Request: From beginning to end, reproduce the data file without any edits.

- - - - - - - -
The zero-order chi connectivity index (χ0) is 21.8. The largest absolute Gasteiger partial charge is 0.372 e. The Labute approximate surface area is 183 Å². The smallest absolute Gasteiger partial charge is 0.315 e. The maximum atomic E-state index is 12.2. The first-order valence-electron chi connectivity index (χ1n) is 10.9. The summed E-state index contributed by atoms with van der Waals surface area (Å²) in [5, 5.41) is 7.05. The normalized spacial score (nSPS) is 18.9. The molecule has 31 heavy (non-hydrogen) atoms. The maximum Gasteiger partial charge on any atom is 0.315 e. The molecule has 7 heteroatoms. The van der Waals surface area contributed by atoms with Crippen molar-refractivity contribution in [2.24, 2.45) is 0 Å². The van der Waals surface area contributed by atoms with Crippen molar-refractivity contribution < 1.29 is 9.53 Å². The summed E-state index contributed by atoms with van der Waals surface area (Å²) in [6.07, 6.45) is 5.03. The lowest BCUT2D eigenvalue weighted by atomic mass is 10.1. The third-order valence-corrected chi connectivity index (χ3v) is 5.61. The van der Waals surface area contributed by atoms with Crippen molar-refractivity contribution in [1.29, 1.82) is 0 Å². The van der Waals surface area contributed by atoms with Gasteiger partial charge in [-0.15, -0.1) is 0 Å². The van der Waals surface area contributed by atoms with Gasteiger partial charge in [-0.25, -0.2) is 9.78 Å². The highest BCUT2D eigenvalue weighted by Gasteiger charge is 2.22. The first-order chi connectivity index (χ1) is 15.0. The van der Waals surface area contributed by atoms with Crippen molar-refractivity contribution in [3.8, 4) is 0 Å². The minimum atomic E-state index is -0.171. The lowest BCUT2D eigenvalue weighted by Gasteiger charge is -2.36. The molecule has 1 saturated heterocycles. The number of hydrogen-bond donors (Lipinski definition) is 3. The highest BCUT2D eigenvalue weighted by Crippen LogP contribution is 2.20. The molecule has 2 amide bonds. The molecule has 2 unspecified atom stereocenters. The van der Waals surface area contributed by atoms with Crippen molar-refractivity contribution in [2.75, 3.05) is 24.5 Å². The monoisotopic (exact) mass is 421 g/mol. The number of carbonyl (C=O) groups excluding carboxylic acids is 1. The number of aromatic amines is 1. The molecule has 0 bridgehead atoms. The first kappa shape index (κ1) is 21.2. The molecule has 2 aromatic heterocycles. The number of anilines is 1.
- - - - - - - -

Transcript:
The zero-order chi connectivity index (χ0) is 21.8. The largest absolute Gasteiger partial charge is 0.372 e. The Labute approximate surface area is 183 Å². The smallest absolute Gasteiger partial charge is 0.315 e. The maximum atomic E-state index is 12.2. The first-order valence-electron chi connectivity index (χ1n) is 10.9. The summed E-state index contributed by atoms with van der Waals surface area (Å²) in [5, 5.41) is 7.05. The normalized spacial score (nSPS) is 18.9. The molecule has 31 heavy (non-hydrogen) atoms. The maximum Gasteiger partial charge on any atom is 0.315 e. The molecule has 7 heteroatoms. The van der Waals surface area contributed by atoms with Crippen molar-refractivity contribution in [2.24, 2.45) is 0 Å². The van der Waals surface area contributed by atoms with Crippen molar-refractivity contribution < 1.29 is 9.53 Å². The summed E-state index contributed by atoms with van der Waals surface area (Å²) in [6.07, 6.45) is 5.03. The lowest BCUT2D eigenvalue weighted by atomic mass is 10.1. The third-order valence-corrected chi connectivity index (χ3v) is 5.61. The van der Waals surface area contributed by atoms with Crippen molar-refractivity contribution in [1.29, 1.82) is 0 Å². The van der Waals surface area contributed by atoms with Gasteiger partial charge in [-0.15, -0.1) is 0 Å². The van der Waals surface area contributed by atoms with Gasteiger partial charge in [-0.25, -0.2) is 9.78 Å². The highest BCUT2D eigenvalue weighted by Gasteiger charge is 2.22. The first-order chi connectivity index (χ1) is 15.0. The van der Waals surface area contributed by atoms with Crippen molar-refractivity contribution in [3.8, 4) is 0 Å². The minimum atomic E-state index is -0.171. The lowest BCUT2D eigenvalue weighted by Gasteiger charge is -2.36. The molecule has 1 saturated heterocycles. The number of hydrogen-bond donors (Lipinski definition) is 3. The highest BCUT2D eigenvalue weighted by Crippen LogP contribution is 2.20. The molecule has 2 amide bonds. The molecule has 2 unspecified atom stereocenters. The van der Waals surface area contributed by atoms with Crippen molar-refractivity contribution in [2.75, 3.05) is 24.5 Å². The monoisotopic (exact) mass is 421 g/mol. The number of carbonyl (C=O) groups excluding carboxylic acids is 1. The number of aromatic amines is 1. The molecule has 0 bridgehead atoms. The first kappa shape index (κ1) is 21.2. The molecule has 2 aromatic heterocycles. The number of anilines is 1.